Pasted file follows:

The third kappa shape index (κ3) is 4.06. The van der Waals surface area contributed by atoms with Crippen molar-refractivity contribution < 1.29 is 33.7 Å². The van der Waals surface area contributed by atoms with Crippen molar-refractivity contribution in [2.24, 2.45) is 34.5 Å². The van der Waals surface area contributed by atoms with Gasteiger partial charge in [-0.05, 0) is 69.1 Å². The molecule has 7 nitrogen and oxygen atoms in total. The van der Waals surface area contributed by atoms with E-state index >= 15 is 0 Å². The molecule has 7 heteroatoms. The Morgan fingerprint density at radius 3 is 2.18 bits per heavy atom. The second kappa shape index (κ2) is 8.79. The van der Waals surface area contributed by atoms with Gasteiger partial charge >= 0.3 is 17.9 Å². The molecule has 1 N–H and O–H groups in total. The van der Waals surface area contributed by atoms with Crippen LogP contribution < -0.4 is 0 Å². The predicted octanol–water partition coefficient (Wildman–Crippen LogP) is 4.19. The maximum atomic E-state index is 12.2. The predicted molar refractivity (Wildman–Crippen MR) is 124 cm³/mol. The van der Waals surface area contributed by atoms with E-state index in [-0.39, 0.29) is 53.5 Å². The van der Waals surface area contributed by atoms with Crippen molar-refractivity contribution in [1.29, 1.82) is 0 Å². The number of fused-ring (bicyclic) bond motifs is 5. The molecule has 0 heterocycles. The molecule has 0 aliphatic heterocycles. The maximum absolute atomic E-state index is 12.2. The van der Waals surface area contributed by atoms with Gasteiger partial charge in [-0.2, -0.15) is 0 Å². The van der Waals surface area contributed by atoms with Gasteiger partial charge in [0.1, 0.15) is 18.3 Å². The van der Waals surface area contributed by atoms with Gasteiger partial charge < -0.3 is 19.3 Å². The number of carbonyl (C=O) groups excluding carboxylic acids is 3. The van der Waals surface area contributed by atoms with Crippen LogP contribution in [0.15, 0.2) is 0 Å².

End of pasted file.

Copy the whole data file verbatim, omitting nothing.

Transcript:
The third kappa shape index (κ3) is 4.06. The van der Waals surface area contributed by atoms with Crippen molar-refractivity contribution < 1.29 is 33.7 Å². The van der Waals surface area contributed by atoms with Crippen molar-refractivity contribution in [2.24, 2.45) is 34.5 Å². The van der Waals surface area contributed by atoms with Gasteiger partial charge in [-0.05, 0) is 69.1 Å². The molecule has 7 nitrogen and oxygen atoms in total. The van der Waals surface area contributed by atoms with E-state index >= 15 is 0 Å². The molecule has 7 heteroatoms. The Morgan fingerprint density at radius 3 is 2.18 bits per heavy atom. The second kappa shape index (κ2) is 8.79. The van der Waals surface area contributed by atoms with Gasteiger partial charge >= 0.3 is 17.9 Å². The molecule has 1 N–H and O–H groups in total. The van der Waals surface area contributed by atoms with Crippen LogP contribution < -0.4 is 0 Å². The predicted octanol–water partition coefficient (Wildman–Crippen LogP) is 4.19. The maximum atomic E-state index is 12.2. The predicted molar refractivity (Wildman–Crippen MR) is 124 cm³/mol. The van der Waals surface area contributed by atoms with E-state index in [-0.39, 0.29) is 53.5 Å². The van der Waals surface area contributed by atoms with Crippen molar-refractivity contribution in [1.29, 1.82) is 0 Å². The number of fused-ring (bicyclic) bond motifs is 5. The molecule has 0 heterocycles. The molecule has 0 aliphatic heterocycles. The maximum absolute atomic E-state index is 12.2. The van der Waals surface area contributed by atoms with Gasteiger partial charge in [-0.2, -0.15) is 0 Å². The van der Waals surface area contributed by atoms with Gasteiger partial charge in [0.1, 0.15) is 18.3 Å². The van der Waals surface area contributed by atoms with Gasteiger partial charge < -0.3 is 19.3 Å². The number of carbonyl (C=O) groups excluding carboxylic acids is 3. The van der Waals surface area contributed by atoms with Crippen LogP contribution in [0.15, 0.2) is 0 Å².